Descubriendo los mecanismos responsables de la eficacia de la vacunación frente a garrapatas

Tick infestations affect human and animal health worldwide and economically impact cattle production in tropical and subtropical regions of the world. Vaccines containing the recombinant R. microplus BM86 gut antigen were developed and commercialized to induce an immunological protection in cattle against tick infestations. These vaccines demonstrated that tick control by vaccination is cost-effective, reduces environmental contamination and prevents the selection of drug resistant ticks that result from repeated acaricide applications. The protection elicited by BM86-containing vaccines against tick infestations is mediated by a collaborative action between the complement system and IgG antibodies. The efficacy of the vaccination with BM86 and other tick antigens is always higher for R. annulatus than against R. microplus, suggesting that tick genetic and/or physiological factors may affect tick vaccine efficacy. These factors may be related to BM86 protein levels or tick physiological processes such as feeding and protein degradation that could result in more efficient antibody-antigen interactions and vaccine efficacy. These results have important implications for tick vaccine research, indicating that not only genetic differences, but also physiological factors may influence tick vaccine efficacy.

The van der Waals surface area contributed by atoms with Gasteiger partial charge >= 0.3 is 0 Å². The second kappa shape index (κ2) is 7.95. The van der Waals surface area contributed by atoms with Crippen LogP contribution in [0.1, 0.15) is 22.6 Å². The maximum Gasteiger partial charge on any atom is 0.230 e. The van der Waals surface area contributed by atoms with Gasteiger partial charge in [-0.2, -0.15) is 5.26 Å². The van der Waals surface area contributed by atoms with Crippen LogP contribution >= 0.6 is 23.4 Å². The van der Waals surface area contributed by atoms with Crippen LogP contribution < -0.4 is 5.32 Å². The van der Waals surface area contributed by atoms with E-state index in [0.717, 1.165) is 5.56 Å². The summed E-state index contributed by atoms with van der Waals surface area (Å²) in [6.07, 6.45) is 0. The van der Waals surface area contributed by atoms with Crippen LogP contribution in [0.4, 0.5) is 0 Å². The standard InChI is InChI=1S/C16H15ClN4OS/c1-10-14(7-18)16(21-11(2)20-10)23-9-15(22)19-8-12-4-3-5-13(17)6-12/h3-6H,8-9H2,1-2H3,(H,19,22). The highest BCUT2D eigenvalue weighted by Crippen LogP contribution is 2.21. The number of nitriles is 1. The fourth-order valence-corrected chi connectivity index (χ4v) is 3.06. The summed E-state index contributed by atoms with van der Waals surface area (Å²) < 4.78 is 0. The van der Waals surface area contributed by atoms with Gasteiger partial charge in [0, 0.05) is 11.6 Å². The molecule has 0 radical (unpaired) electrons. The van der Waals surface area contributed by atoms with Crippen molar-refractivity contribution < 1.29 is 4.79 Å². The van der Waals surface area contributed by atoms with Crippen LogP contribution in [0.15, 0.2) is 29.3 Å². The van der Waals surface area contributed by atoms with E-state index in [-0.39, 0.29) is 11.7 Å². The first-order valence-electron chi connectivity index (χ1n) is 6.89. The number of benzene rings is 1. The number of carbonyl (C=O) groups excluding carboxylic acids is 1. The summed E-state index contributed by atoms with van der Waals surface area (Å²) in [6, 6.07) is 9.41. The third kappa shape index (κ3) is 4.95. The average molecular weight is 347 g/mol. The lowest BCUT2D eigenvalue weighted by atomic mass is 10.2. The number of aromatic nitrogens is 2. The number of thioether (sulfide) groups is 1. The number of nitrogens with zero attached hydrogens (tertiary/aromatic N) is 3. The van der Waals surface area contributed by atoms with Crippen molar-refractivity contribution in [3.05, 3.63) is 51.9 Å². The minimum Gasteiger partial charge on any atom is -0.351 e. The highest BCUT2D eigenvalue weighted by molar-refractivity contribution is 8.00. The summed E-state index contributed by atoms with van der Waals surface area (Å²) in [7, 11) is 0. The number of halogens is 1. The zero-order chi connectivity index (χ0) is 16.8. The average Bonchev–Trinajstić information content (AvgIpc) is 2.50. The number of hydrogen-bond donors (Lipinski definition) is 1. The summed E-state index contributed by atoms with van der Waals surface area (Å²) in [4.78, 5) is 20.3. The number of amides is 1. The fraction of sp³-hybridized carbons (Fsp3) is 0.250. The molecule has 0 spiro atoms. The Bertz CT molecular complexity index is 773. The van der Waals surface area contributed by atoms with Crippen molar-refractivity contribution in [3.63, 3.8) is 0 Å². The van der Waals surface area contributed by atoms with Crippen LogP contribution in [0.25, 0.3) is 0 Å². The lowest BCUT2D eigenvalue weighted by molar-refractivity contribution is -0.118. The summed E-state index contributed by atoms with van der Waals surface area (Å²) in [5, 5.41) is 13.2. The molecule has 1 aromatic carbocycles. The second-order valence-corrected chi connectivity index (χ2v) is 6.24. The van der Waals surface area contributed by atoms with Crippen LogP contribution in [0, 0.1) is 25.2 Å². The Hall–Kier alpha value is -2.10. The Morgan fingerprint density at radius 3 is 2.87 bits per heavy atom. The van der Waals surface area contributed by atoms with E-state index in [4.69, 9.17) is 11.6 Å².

tick vaccine efficacySchematic representation of the relationship between protein degradation machinery and vaccine efficacy in cattle vaccinated with BM86 to protect against cattle tick infestations.

Popara, M., Villar, M., Mateos-Hernández, L., Fernández de Mera, I.G., Marina, A., del Valle, M., Almazán, C., Domingos, A., de la Fuente, J. 2013. Lesser protein degradation machinery correlates with higher BM86 tick vaccine efficacy in Rhipicephalus annulatus when compared to R. microplus. Vaccine 31: 4728-4735.

Hajdušek, O., Šíma, R., Ayllón, N., Jalovecká, M., Perner, J., de la Fuente, J., Kopáček, P. 2013. Interaction of the tick immune system with transmitted pathogens. Frontiers in Cellular and Infection Microbiology 3: 26.

Ben Said, M., Galai, Y., Ben Ahmed, M., Gharbi, M., de la Fuente, J., Jedidi, M., Darghouth, M.A. 2013. Hd86 mRNA expression profile in Hyalomma scupense life stages, could it contribute to explain anti-tick vaccine effect discrepancy between adult and immature instars? Veterinary Parasitology 198: 258-263.

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